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Saransh
Saransh

Posted on • Originally published at saransh-cpp.github.io

My experience working as a Technical Writer with FluxML - Part 2

“One thing that open-source can’t get enough of is documentation”

— Anonymous

I have finally completed my official period as a Technical Writer at FluxML, and I have enjoyed every second of it! This blog serves as a summary of the work done during the second half of my time at FluxML. You'd notice that the contributions listed in this blog would cover the entire FluxML ecosystem and not just Flux.jl. Furthermore, I will also list some additional documentation contributions made to the much larger Julia ecosystem during this period!

A quick introduction to FluxML, quoting their documentation -

Flux is a 100% pure-Julia stack and provides lightweight abstractions on top of Julia's native GPU and AD support. It makes the easy things easy while remaining fully hackable.

Flux is a library for machine learning geared towards high-performance production pipelines. It comes "batteries-included" with many useful tools built in, but also lets you use the full power of the Julia language where you need it.

Honestly, the nature of my work at FluxML diverged so quickly that summarising it would be a difficult task, but I will try my best! Buckle up! Psst, you can find more about the first half of the time spent at FluxML here.

Getting started section

Let's start from where I left the last blog - the new "Getting Started" section. The good news is that Flux has a better structured "Getting Started" section now! The bad news is that I did not work on it, but the second good news is that it turned out better than the one I had in mind!

Flux had a lot of tutorials and examples, but they were scattered around and very hard to navigate through. The old “Getting Started” section, “Overview” section, and “Basics” section had valuable information for beginners, but the information was scattered among these three sections. Now, all of these sections have been combined (a huge thanks to @mcabbott) in a single "Getting Started" section in Flux's docs! We still have a Getting Started page on Flux's website, but it will be either migrated or scrapped very soon!

Have a look at the new "Getting Started" section here.

Tutorials section

The new (and different than the one I imagined) "Getting Started" prompted a discussion on revamping the existing "Tutorials" section present on FluxML's website. This section is currently heavily outdated and is not updated very regularly, which often misguides or scares newcomers.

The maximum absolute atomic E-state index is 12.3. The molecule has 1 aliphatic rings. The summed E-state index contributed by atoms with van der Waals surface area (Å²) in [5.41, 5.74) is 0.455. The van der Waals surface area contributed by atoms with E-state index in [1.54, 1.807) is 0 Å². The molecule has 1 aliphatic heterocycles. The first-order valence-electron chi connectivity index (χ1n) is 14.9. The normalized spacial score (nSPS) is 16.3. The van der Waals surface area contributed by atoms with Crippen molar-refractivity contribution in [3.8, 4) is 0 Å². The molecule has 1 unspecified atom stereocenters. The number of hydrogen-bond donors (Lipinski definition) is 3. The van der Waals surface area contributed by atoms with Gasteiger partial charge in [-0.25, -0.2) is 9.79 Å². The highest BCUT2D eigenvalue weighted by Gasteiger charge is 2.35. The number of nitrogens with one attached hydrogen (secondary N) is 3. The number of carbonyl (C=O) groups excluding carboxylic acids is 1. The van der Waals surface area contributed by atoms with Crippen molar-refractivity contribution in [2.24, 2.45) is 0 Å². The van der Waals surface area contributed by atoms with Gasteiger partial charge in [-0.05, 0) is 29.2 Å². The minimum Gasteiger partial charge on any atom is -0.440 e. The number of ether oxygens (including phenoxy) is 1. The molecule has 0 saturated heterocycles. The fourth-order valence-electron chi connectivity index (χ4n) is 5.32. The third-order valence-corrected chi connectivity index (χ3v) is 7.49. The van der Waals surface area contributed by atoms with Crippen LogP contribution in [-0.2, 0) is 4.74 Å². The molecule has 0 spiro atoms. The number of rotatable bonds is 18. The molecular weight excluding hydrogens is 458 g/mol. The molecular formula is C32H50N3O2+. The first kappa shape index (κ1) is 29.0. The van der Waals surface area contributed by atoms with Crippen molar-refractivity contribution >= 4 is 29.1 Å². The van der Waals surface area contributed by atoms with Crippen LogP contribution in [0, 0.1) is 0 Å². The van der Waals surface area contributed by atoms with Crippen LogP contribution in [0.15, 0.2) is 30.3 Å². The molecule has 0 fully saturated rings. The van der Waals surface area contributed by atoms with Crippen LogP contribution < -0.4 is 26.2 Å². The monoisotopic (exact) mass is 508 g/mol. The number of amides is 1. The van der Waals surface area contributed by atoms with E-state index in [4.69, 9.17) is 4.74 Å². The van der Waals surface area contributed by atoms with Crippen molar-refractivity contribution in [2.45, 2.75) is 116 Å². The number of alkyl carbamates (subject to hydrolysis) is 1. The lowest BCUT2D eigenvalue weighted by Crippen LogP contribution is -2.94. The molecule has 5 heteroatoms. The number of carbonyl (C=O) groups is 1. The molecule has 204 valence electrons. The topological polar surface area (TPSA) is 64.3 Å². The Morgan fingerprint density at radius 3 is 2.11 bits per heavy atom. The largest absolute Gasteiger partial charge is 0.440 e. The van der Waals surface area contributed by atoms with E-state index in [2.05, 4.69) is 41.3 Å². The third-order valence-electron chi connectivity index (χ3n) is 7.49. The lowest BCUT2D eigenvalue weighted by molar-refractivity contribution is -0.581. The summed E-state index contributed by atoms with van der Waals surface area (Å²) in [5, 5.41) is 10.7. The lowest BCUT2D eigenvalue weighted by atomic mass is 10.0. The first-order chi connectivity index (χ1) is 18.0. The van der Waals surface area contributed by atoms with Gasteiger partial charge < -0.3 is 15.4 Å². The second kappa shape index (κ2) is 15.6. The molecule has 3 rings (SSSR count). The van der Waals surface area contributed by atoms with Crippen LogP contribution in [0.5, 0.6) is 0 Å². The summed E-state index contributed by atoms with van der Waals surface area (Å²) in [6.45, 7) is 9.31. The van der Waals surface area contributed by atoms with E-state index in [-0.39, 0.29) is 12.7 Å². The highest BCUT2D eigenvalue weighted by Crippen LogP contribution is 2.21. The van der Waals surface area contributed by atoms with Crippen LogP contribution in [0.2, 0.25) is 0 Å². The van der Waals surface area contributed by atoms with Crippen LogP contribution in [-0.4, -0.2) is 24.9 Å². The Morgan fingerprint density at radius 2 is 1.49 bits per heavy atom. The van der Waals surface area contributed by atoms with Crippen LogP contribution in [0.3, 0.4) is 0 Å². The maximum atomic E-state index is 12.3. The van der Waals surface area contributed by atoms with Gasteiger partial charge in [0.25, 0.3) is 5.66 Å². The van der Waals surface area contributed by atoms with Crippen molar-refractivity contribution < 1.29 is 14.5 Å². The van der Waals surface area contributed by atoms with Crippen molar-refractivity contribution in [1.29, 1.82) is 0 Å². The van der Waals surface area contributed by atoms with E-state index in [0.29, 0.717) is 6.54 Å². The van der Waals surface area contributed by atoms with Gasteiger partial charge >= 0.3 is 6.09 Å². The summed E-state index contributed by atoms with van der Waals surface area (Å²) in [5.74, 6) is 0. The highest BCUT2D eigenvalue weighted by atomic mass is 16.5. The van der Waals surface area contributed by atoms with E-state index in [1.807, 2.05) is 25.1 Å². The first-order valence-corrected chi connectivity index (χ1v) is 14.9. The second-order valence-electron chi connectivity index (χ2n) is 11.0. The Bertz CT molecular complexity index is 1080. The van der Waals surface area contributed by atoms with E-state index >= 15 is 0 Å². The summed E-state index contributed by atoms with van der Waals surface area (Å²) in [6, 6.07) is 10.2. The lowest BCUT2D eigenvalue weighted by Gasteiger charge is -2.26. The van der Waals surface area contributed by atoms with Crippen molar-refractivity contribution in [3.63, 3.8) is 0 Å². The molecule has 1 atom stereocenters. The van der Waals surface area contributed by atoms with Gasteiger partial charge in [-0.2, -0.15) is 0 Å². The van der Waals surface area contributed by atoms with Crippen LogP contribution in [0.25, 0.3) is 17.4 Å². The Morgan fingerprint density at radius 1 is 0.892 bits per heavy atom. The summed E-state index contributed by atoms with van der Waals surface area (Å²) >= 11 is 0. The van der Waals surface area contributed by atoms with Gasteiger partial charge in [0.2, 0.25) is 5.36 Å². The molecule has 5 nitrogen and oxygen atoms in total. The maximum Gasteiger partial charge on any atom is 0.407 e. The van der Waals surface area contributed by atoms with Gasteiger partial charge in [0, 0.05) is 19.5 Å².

We are planning to migrate these tutorials to Flux's documentation to keep them up-to-date using doctests. The contents I initially planned for the new "Getting Started" section are now planned to go into the revamped "Tutorials" section.

Have a look at the new "Tutorials" section here.

Independent docs for NNlib.jl

NNlib now has standalone docs! NNlib's documentation used to live as an independent page under Flux's documentation, which was not helpful, as NNlib is an independent Julia package. This was not convenient for both the users and the developers of NNlib, as one had to constantly refer to the section in Flux's documentation to get NNlib working.

My work here started with migrating the existing page from Flux's documentation to NNlib, which was then iterated through helpful reviews! This page was then included in a brand new documentation infrastructure, which was merged way back, but the documentation did not appear live until a few days back. The delay in the deployment of the documentation was caused by a few minor Documenter.jl and DOCUMENTER_KEY related bugs which have been resolved.

Have a look at NNlib's updated and independent documentation here.

Revamped docs for Metalhead.jl

Metalhead.jl saw a great amount of development this summer, thanks to a GSoC project led by @theabhirath and @darsnack. With all of this development, it was required to revamp the old Publish.jl infrastructure to a modern Documenter.jl infrastructure. This invited numerous discussions from FluxML maintainers, given that both the packages have their ups and downs, but in the end, everyone agreed to migrate Metalhead's docs to Documenter.jl.

I aimed for a 1:1 port, not adding any information and not removing any information in the porting process, and the new documentation looks beautiful!

Have a look at Metalhead's revamped documentation here.

Better community health

I have noticed that Julia's ecosystem can be a bit daunting for new contributors because of the missing "Community Health" files. Most of the repositories under FluxML lacked issue and PR templates, making the review and triage process harder than it should be. FluxML also lacked an organization-wide README, recently introduced by GitHub.